US Airways Shares Lead Airline Stocks

US Airways rose about 7% Monday, a result of short covering and investor diversification.
Publish date:

TEMPE, Ariz. (


) -- Shares in

US Airways


, already the airline industry's top gainer this year, surged Monday about 7%, to close at $11.58. They are up 137% this year.

In pre-market trading Tuesday, the stock was slightly up 0.17% to $11.60.

CRT Capital Group analyst Mike Derchin cited two likely causes for Monday's gain: short covering and investors' efforts to broaden their airline holdings, given the sector's strong earnings and 4.4% growth last week.

Short sales accounted for 18.2% of US Airways' float as of Sept. 30, according to Yahoo! Financial. Two carriers,


(UAL) - Get Report



(JBLU) - Get Report

, were slightly higher.





(DAL) - Get Report

were at 3.7% and 3.6% respectively.

"Last week (US Airways) reported better-than-expected earnings," Derchin said, in an interview. "People thought that unit revenue was going to decelerate a lot more, but it is holding up quite well. So I expect that a lot of the move

Monday was short covering." US Airways reported

record third quarter earnings


Additionally, Derchin said, "I've had a lot of conversations with people who own

an airline and are looking to add a second name. They are saying 'Hey, if I own one, maybe I should own two.'"

US Airways is

uniquely positioned

; it's neither a global carrier with a vast international network nor a low cost carrier. Historically, this has been seen as a disadvantage, cited by former CEO Stephen Wolf as a reason to pursue a merger with United in 2000. Subsequently, current CEO Doug Parker also pursued a merger with United.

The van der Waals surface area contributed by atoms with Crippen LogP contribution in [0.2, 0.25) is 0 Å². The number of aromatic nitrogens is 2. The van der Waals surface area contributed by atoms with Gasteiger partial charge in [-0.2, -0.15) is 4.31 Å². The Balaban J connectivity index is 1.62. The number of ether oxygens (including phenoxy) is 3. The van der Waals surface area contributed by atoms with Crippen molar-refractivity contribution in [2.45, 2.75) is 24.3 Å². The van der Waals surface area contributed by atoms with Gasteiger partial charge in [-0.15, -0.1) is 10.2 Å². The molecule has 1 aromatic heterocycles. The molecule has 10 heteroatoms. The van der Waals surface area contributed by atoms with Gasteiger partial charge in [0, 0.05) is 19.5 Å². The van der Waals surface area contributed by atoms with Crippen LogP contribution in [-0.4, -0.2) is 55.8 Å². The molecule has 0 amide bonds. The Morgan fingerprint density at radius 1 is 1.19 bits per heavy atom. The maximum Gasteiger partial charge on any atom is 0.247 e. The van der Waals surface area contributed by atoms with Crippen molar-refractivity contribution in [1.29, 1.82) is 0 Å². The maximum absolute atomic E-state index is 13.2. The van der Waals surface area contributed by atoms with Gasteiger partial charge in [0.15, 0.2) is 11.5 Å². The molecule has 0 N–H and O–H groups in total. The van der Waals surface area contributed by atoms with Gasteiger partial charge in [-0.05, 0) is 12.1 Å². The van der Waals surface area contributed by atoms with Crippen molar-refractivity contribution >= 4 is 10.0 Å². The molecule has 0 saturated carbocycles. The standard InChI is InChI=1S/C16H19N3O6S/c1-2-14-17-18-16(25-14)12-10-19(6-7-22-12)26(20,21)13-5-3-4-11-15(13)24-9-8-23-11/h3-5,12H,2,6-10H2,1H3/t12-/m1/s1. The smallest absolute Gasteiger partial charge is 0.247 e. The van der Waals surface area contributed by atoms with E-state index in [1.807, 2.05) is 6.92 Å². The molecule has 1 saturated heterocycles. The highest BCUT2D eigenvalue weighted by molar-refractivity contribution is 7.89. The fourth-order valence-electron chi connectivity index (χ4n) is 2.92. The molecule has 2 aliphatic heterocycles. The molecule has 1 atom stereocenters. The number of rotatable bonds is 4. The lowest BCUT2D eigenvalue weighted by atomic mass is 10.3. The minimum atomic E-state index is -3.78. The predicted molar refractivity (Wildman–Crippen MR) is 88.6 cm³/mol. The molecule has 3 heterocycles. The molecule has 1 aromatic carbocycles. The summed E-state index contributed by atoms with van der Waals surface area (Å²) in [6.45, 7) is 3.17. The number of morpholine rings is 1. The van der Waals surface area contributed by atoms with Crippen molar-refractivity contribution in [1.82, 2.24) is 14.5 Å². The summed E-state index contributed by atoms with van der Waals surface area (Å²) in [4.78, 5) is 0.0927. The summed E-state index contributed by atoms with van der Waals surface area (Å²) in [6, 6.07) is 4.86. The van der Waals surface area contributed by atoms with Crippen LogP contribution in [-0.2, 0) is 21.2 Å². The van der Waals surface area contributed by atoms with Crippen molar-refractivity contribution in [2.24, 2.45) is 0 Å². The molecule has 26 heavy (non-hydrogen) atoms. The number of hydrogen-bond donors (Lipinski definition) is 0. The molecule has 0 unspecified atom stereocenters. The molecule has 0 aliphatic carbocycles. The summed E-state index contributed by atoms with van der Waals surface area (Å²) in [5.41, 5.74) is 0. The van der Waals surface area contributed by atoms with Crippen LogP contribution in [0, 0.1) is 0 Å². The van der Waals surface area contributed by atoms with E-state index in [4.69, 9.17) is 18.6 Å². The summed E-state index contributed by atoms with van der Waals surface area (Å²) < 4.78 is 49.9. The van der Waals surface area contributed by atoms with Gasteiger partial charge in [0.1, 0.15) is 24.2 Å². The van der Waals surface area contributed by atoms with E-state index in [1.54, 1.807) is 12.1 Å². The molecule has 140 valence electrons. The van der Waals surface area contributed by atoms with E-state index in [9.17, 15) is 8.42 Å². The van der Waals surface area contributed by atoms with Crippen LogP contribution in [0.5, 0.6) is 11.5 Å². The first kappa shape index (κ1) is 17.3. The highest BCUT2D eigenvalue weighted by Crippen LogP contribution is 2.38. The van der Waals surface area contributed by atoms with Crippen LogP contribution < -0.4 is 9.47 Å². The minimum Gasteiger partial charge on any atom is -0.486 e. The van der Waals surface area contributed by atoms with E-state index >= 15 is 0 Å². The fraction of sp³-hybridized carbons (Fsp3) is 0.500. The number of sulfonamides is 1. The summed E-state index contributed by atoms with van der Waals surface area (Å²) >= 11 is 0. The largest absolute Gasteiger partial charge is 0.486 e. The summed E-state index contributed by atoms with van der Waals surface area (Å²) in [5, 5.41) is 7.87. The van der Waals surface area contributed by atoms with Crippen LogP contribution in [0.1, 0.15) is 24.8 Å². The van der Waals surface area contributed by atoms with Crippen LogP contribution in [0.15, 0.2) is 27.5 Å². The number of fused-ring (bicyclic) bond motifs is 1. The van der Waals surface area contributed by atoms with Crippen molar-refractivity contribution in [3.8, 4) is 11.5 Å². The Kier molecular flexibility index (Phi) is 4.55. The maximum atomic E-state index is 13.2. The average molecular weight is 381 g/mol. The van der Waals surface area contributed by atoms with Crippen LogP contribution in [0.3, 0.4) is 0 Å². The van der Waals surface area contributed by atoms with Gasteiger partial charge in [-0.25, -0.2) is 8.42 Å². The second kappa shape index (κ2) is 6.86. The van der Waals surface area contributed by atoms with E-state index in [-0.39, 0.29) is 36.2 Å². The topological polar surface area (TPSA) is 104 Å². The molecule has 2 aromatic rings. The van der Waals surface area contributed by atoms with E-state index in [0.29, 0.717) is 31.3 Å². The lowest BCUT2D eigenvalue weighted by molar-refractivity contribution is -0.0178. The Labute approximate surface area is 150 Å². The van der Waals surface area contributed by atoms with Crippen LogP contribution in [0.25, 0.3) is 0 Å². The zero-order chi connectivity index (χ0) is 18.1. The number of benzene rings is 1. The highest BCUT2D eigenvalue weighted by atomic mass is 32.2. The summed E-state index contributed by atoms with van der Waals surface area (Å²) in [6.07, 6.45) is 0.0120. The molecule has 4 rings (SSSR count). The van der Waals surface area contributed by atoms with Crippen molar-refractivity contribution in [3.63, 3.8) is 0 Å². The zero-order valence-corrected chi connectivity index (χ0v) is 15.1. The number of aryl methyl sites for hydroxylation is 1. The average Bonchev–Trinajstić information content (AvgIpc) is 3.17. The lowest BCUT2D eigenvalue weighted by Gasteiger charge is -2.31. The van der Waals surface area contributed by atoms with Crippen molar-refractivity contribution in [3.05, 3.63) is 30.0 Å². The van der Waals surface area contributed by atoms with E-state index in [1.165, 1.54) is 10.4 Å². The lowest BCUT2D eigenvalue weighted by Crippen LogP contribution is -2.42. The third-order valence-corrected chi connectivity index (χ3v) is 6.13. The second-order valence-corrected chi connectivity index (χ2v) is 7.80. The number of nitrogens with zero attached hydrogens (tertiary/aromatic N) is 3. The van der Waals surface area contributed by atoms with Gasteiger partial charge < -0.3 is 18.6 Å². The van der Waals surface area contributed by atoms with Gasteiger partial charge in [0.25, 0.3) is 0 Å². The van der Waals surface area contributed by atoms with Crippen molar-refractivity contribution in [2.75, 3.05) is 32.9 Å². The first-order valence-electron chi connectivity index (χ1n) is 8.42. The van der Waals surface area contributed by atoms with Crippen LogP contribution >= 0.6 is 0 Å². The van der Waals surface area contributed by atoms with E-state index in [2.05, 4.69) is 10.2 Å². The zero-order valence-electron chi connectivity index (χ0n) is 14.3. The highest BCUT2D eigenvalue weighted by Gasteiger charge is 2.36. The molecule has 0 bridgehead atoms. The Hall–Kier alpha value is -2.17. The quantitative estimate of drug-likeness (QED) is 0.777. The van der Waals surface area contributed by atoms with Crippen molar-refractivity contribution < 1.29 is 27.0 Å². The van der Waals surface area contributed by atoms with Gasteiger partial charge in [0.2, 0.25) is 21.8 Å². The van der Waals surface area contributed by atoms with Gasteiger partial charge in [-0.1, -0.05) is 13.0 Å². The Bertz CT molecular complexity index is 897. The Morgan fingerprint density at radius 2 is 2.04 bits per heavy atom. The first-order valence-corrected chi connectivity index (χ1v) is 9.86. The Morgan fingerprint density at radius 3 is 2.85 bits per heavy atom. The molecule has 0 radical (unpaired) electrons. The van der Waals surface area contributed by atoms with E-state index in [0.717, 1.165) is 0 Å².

In the long term, Derchin said, United remains the most likely partner for US Airways, but first it must spend a few years digesting a merger with


. US Airways already partners with the two carriers in the Star alliance and, despite suggestions that it might be

better served by joining Oneworld

, President Scott Kirby noted on last week's earnings call that the carrier is happy where it is.

"You could make a case that if they stay in the Star Alliance, and three years down the road


is fully integrated, then United could decide to do a deal," Derchin said. He added that a merger with Delta would likely run afoul of antitrust regulators, since Atlanta and Charlotte are the only two Southeast hubs.

A merger with American has been the subject of much discussion, but faces the obstacle that American has indicated a

distinct lack of interest.

-- Written by Ted Reed in Charlotte, N.C.

>To contact the writer of this article, click here:

Ted Reed

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